Is this miracle product going to let me cut 1.5 60 ft. times on drag radials with stock 28 spline axle shafts behind a t5?
If you are using the clutch pedal to shift, stock 28 spline axles /T5/radials won't have much trouble with 1.5 60's.
Here's why some have found it hard to make radials work with a manual trans...
Radials basically need to dead hook, as they will tolerate very little wheelspeed. Lets imagine launching with no clutch slip at all, engine rpm with a dead hook on the starting line would equal "0". For simplicity, lets say a car has a constant acceleration rate in 1st gear and the potential to reach it's 1/2 shift point of 7000 rpm at about 2 seconds into the run. If starting line rpm equals "0", and rpm 2.0 seconds in equals 7000 and acceleration rate is constant, at 0.5 seconds engine rpm would be 1750, at 1 second in engine rpm would equal 3500, and at 1.5 seconds 5250 with the tires dead hooked and no clutch slip at all. Obviously dead hooking alone is not the answer, as our engines don't make any power at zero rpm. You NEED some controlled clutch slipping to keep those radials dead hooked without dragging the engine down too far, as there's just no way that suspension adjustments alone can absorb enough engine rpm over a long enough time frame to make the radials work.
Here's how controlled clutch slip can help-
To a point the longer a clutch slips, the more time the car/engine has to gain speed/rpm before that clutch locks up, which in turn means engine rpm does not get dragged down as far. Lets apply the above example to a magical engine that has a completely flat torque curve of 425 ftlbs from 1500 to 5500 rpm. If that engine's clutch only slips for 0.5 second, rpm gets dragged down to 1750 after launch and that engine is only making 141.61 hp at the low point of the bog. If the clutch were to slip for a full second, rpm only dips to 3500rpm which effectively doubles it's power production to 283.23 hp thru the low point of the bog. In the real world the difference would be even more dramatic, as it's pretty unlikely the engine would be making 425 ftlbs at 1750.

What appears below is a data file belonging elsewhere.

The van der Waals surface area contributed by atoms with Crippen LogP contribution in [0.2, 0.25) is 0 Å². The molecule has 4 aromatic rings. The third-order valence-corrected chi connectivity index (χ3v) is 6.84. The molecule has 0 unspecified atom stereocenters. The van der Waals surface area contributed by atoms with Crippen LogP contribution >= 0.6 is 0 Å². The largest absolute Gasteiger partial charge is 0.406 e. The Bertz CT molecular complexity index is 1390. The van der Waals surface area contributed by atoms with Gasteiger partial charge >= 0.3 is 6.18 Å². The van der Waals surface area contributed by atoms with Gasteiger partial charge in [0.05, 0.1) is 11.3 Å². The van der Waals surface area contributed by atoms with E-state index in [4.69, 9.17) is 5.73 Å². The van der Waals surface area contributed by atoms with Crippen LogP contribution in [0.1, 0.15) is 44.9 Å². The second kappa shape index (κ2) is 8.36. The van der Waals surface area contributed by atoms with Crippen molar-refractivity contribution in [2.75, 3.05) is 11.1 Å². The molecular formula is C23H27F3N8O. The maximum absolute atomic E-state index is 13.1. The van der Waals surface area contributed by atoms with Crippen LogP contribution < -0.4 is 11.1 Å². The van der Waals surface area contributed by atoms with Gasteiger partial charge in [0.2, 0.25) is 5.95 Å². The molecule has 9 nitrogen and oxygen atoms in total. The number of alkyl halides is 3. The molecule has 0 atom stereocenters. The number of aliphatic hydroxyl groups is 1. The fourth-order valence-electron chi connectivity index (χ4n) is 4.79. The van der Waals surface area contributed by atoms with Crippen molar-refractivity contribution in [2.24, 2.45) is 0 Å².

When it comes time to shift, the problem for radials then becomes the fact that the rotating assembly must almost instantly shed about half of it's stored inertia energy due to the ratio change. If that excess energy is dumped into the chassis/tires all at once, there's a good chance that extra energy will be enough to knock the tires loose, resulting in less productive spin rather than propelling the car forward. The ClutchTamer makes it possible to spread that inevitable energy transfer over a longer time period, reducing it's peak to a level that doesn't knock the radials loose. Also because the car is also gaining speed during those periods of controlled clutch slip, the overall amount of energy that must be dumped due to the ratio change is also reduced.
The ClutchTamer makes it possible to choose a clutch with plenty of torque capacity, one that would otherwise grab too aggressively for a radial, then allows "dialing in" longer clutch slip as needed to raise the bog rpm without reducing that clutch's overall holding ability. There may be other ways to make a radial work with a manual trans, but my way works pretty good.